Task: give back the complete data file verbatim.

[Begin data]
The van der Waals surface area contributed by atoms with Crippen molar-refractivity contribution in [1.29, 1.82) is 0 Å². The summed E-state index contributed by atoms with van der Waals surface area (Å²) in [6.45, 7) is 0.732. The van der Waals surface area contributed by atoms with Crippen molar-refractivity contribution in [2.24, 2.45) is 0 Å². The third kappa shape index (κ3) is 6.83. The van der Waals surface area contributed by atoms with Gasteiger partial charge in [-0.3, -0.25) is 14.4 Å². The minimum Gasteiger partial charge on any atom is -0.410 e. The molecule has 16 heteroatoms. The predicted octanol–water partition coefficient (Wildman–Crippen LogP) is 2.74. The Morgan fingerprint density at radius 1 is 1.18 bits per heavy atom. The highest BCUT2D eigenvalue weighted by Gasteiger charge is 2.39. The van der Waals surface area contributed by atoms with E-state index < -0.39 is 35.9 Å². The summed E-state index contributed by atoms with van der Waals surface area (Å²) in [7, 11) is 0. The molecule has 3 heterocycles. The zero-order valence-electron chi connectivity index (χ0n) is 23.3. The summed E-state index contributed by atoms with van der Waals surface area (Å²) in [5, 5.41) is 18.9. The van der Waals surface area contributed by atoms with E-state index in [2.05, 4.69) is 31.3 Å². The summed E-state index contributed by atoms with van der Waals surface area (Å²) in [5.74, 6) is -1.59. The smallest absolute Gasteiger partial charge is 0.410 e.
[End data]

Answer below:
The van der Waals surface area contributed by atoms with Crippen molar-refractivity contribution in [1.29, 1.82) is 0 Å². The summed E-state index contributed by atoms with van der Waals surface area (Å²) in [6.45, 7) is 0.732. The van der Waals surface area contributed by atoms with Crippen molar-refractivity contribution in [2.24, 2.45) is 0 Å². The third kappa shape index (κ3) is 6.83. The van der Waals surface area contributed by atoms with Gasteiger partial charge in [-0.3, -0.25) is 14.4 Å². The minimum Gasteiger partial charge on any atom is -0.410 e. The molecule has 16 heteroatoms. The predicted octanol–water partition coefficient (Wildman–Crippen LogP) is 2.74. The Morgan fingerprint density at radius 1 is 1.18 bits per heavy atom. The highest BCUT2D eigenvalue weighted by Gasteiger charge is 2.39. The van der Waals surface area contributed by atoms with E-state index < -0.39 is 35.9 Å². The summed E-state index contributed by atoms with van der Waals surface area (Å²) in [7, 11) is 0. The molecule has 3 heterocycles. The zero-order valence-electron chi connectivity index (χ0n) is 23.3. The summed E-state index contributed by atoms with van der Waals surface area (Å²) in [5, 5.41) is 18.9. The van der Waals surface area contributed by atoms with E-state index in [2.05, 4.69) is 31.3 Å². The summed E-state index contributed by atoms with van der Waals surface area (Å²) in [5.74, 6) is -1.59. The smallest absolute Gasteiger partial charge is 0.410 e.